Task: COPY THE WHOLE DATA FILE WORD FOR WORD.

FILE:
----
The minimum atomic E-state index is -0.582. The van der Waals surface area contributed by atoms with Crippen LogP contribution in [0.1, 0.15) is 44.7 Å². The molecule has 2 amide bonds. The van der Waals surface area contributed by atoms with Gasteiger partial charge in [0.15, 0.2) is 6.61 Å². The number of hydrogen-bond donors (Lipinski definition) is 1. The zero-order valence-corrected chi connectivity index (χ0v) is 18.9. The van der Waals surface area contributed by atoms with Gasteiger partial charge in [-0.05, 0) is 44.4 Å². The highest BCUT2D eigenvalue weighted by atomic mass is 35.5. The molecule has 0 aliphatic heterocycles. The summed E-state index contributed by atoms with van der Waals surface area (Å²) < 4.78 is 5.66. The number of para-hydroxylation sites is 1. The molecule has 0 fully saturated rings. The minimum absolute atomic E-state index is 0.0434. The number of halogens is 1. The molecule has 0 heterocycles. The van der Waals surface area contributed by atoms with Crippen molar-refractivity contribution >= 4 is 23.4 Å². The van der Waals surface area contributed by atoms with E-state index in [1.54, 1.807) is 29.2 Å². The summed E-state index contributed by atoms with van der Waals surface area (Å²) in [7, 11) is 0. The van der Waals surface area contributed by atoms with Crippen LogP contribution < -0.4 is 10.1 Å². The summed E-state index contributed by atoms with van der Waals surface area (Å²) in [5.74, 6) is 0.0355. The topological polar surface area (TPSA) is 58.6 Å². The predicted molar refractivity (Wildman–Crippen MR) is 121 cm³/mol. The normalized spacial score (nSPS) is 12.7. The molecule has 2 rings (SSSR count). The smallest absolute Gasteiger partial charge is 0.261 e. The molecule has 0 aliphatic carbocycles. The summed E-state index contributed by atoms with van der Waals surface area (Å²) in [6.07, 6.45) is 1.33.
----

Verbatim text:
The minimum atomic E-state index is -0.582. The van der Waals surface area contributed by atoms with Crippen LogP contribution in [0.1, 0.15) is 44.7 Å². The molecule has 2 amide bonds. The van der Waals surface area contributed by atoms with Gasteiger partial charge in [0.15, 0.2) is 6.61 Å². The number of hydrogen-bond donors (Lipinski definition) is 1. The zero-order valence-corrected chi connectivity index (χ0v) is 18.9. The van der Waals surface area contributed by atoms with Gasteiger partial charge in [-0.05, 0) is 44.4 Å². The highest BCUT2D eigenvalue weighted by atomic mass is 35.5. The molecule has 0 aliphatic heterocycles. The summed E-state index contributed by atoms with van der Waals surface area (Å²) < 4.78 is 5.66. The number of para-hydroxylation sites is 1. The molecule has 0 fully saturated rings. The minimum absolute atomic E-state index is 0.0434. The number of halogens is 1. The molecule has 0 heterocycles. The van der Waals surface area contributed by atoms with Crippen molar-refractivity contribution >= 4 is 23.4 Å². The van der Waals surface area contributed by atoms with E-state index in [1.54, 1.807) is 29.2 Å². The summed E-state index contributed by atoms with van der Waals surface area (Å²) in [7, 11) is 0. The van der Waals surface area contributed by atoms with Crippen LogP contribution < -0.4 is 10.1 Å². The summed E-state index contributed by atoms with van der Waals surface area (Å²) in [5.74, 6) is 0.0355. The topological polar surface area (TPSA) is 58.6 Å². The predicted molar refractivity (Wildman–Crippen MR) is 121 cm³/mol. The normalized spacial score (nSPS) is 12.7. The molecule has 2 rings (SSSR count). The smallest absolute Gasteiger partial charge is 0.261 e. The molecule has 0 aliphatic carbocycles. The summed E-state index contributed by atoms with van der Waals surface area (Å²) in [6.07, 6.45) is 1.33.